Let me paint a picture for you. It’s Saturday night, three single girlfriends duck out of the main room at a party, to go spruce up in the bathroom. Here’s what was going on: I was taking a baby wipe out of my purse to freshen up my downstairs area. My friend was rummaging through her purse for deodorant, while my other friend was opening our host’s medicine cabinet, to find some toothpaste to squeeze into her mouth and swish around. In short, (and I’ll put this nicely) we were preparing to give ourselves to a lover for the night!
It’s not often I’ve deliberated the sentiment “careful what you wish for” – because for too long, what I wished for never came. The men of yesteryear had left us jaded, unhopeful, and tired. For a year or so after our last long-term relationships, we were desperately single, in every way possible.
“How hard is it to get laid????” we complain on Sunday afternoon after striking out – laying splayed on our couches eating humus like a triad of cliches. “We are pretty girls, aren’t guys complaining about how EASY it is for us to get laid?” Well look at us now a-holes, sitting here with our proverbial dicks in our proverbial male hands.
One night, we sit in a circle and turn all the lights off. One of us lights a “mystic love candle” she bought 5 years ago in Topanga Canyon. It’s February 15th, the day after a solemn single Valentines Day. We sit in a circle on the ground around my coffee table, listening to a Spotify playlist called “Thunderstorms”. What the fuck were we doing? Honey, we were manifesting.
A quick Google search told us that all we had to do to manifest our wildest hopes and dreams was to sit in silence, praying to Mother Moon or whatever, for what we wanted, before sharing our desires with the group. After a quick deliberation, we went in a circle, (clockwise, of course) sharing what turned out to be a universal wish: to finally move on from our garbage exes with an amazing guy we can love. We blew out the candle, and in that moment, a Freaky Friday like earthquake happened and we all blacked out and woke up with rich, well-endowed husbands.
Kidding. But something like that did happen.
Fast-forward to the party I was telling you about in the first paragraph. It’s 4 months later. I met a guy through my friends work. My other friend had run in with an old high school crush and was meeting up with him. The third friend had drunkenly heckled a guy at a bar, who’s house party we were now at (and who’s toothpaste we were now using). All insanely nice, successful, intelligent, sexy men.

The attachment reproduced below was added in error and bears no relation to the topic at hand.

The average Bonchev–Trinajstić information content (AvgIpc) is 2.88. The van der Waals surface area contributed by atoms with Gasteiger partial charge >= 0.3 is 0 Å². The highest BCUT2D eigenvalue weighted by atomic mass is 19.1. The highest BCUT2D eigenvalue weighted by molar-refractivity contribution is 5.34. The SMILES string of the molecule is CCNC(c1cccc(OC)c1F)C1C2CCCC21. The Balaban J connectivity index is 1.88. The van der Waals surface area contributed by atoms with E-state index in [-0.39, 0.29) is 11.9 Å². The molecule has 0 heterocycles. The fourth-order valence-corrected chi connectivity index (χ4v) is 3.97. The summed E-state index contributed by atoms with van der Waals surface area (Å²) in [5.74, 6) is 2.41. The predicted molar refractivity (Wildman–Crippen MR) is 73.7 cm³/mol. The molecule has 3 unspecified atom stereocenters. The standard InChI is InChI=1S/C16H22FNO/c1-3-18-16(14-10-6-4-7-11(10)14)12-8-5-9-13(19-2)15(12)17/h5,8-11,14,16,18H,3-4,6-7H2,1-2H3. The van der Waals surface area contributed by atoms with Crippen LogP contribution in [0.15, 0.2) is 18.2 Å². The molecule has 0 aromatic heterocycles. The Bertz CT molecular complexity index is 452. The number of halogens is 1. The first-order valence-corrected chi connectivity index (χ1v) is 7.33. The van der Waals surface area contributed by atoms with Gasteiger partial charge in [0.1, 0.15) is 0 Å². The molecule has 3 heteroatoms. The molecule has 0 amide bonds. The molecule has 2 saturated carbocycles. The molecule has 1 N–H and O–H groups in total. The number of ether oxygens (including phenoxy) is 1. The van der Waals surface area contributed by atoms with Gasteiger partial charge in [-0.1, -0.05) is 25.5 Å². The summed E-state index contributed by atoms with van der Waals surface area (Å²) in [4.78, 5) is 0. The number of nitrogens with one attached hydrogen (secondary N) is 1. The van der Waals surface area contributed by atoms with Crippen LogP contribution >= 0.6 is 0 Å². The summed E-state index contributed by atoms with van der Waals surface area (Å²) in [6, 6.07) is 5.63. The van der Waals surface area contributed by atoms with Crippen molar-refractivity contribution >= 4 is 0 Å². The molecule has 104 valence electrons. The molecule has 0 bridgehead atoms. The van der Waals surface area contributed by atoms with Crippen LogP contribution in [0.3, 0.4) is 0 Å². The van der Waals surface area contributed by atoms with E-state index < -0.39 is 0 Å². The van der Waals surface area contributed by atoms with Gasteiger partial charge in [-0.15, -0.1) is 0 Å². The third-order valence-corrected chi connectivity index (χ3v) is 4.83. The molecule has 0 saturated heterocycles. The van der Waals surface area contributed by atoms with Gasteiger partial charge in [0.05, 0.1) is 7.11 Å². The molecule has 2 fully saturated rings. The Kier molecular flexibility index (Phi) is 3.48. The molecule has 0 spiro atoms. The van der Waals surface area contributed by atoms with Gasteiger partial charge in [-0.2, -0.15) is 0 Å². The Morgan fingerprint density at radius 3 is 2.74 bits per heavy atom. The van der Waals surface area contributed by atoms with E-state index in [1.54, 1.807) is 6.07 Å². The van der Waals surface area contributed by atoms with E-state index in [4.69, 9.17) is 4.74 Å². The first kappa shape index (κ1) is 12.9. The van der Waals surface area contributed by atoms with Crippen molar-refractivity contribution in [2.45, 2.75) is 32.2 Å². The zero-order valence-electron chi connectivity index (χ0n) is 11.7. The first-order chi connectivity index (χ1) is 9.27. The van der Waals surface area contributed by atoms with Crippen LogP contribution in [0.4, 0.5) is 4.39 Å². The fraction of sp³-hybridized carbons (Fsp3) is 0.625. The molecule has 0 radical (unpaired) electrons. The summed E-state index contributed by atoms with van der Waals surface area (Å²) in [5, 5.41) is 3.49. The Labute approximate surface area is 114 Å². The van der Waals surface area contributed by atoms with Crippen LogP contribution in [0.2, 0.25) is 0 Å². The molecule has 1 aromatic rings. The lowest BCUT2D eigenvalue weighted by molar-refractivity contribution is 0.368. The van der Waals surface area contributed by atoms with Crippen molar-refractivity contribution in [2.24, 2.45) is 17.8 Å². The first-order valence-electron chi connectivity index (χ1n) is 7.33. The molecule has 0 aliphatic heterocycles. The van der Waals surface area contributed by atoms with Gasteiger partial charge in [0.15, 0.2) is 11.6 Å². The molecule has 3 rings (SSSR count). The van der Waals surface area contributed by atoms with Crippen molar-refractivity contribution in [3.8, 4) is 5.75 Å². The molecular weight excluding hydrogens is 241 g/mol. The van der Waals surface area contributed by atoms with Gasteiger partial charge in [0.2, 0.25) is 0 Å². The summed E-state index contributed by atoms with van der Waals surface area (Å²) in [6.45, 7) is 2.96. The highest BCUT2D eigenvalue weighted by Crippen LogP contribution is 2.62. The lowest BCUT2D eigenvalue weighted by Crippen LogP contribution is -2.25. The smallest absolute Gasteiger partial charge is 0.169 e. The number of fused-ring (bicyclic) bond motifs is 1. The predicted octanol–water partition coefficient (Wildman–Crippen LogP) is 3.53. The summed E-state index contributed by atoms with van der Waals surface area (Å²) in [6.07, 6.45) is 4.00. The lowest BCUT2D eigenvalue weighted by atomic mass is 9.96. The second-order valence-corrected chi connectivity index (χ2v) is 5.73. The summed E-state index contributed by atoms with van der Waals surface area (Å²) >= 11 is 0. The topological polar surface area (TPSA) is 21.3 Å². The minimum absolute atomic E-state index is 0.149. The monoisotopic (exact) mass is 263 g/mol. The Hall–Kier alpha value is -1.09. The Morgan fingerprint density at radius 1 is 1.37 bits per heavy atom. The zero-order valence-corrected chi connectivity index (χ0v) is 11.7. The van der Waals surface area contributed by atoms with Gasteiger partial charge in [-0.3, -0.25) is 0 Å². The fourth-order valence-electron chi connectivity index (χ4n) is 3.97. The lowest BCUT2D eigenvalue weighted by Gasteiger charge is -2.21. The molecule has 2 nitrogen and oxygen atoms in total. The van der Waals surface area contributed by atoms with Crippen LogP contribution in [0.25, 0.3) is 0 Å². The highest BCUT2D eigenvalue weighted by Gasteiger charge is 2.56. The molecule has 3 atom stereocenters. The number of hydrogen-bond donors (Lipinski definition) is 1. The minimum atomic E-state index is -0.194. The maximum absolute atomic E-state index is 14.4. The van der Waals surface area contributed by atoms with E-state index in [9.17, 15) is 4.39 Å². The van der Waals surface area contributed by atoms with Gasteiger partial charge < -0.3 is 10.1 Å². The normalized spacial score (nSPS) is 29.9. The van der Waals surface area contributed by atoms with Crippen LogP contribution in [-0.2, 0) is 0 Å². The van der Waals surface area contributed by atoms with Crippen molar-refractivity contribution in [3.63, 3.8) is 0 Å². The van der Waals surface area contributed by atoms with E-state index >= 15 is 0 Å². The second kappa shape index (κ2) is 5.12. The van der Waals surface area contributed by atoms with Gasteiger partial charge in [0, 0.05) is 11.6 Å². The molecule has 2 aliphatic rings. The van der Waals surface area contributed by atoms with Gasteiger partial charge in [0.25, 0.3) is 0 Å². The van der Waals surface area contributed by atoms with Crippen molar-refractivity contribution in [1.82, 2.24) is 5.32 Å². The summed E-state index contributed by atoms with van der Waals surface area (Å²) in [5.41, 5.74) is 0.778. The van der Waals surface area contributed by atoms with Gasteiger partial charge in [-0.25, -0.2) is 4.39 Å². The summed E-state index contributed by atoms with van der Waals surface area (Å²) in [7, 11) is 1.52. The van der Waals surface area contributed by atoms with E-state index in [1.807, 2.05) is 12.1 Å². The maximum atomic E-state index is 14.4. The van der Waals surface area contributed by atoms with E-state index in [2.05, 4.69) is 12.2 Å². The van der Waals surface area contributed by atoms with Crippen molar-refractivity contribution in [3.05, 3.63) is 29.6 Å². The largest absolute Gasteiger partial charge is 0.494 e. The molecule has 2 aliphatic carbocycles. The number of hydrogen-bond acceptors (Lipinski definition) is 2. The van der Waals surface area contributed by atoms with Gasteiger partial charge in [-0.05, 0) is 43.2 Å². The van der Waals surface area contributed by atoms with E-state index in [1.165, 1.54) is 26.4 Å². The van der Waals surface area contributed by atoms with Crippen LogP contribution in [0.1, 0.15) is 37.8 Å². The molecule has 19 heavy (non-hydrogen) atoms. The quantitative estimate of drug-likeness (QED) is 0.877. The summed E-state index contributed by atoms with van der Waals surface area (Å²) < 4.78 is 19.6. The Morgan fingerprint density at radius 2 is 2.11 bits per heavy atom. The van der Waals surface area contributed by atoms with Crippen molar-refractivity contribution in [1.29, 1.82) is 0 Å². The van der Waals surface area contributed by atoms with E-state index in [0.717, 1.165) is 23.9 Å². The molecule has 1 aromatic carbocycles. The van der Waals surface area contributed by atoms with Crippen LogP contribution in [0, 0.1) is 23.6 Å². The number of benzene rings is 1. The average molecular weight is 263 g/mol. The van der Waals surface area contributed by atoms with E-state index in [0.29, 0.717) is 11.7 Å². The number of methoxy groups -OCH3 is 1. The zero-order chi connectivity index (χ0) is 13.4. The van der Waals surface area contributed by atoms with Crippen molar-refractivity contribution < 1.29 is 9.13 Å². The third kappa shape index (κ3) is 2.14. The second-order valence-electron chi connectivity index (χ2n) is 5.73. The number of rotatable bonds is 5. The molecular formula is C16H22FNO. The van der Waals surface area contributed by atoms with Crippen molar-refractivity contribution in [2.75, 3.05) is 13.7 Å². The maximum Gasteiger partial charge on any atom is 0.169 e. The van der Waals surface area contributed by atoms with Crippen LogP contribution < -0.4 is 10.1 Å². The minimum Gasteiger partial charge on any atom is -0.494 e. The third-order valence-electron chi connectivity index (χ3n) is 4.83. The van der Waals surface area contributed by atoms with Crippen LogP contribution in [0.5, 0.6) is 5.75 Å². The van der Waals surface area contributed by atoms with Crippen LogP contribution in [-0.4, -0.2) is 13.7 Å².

We broke off to do our thing. I went home with my current fling and had a fine time. The next morning, I woke up in his bed feeling nostalgic for a time when this sort of thing was exciting. I remembered waking up in a boys bed in first or second year university, feeling like a European sex goddess, hair messy (but still somehow beautiful) after a night of passionate lovemaking, the sheets draped strategically over my naked body, a natural morning beauty — I imagined I looked one of the Bond girls the morning after 007 screws me over a balcony in Tuscany.
I looked at the guy I was seeing, asleep, and thought nothing. In the past, I would look at a lover and feel either full of excitement (or alternatively) full of disgust and an immediate urge/need to leave. This morning, I felt whatever. I washed my face, went back to sleep, woke up, he asked if I wanted to get breakfast. Sure.
We had a nice time. He was funny, he paid and did everything I complained about being impossible to find. I couldn’t put my finger on what was wrong. Maybe nothing? Maybe this was just getting older and looking at things realistically. There isn’t always a dramatic love story, sometimes you just enjoy spending time with someone and it’s not like an intense shit show? I didn’t know.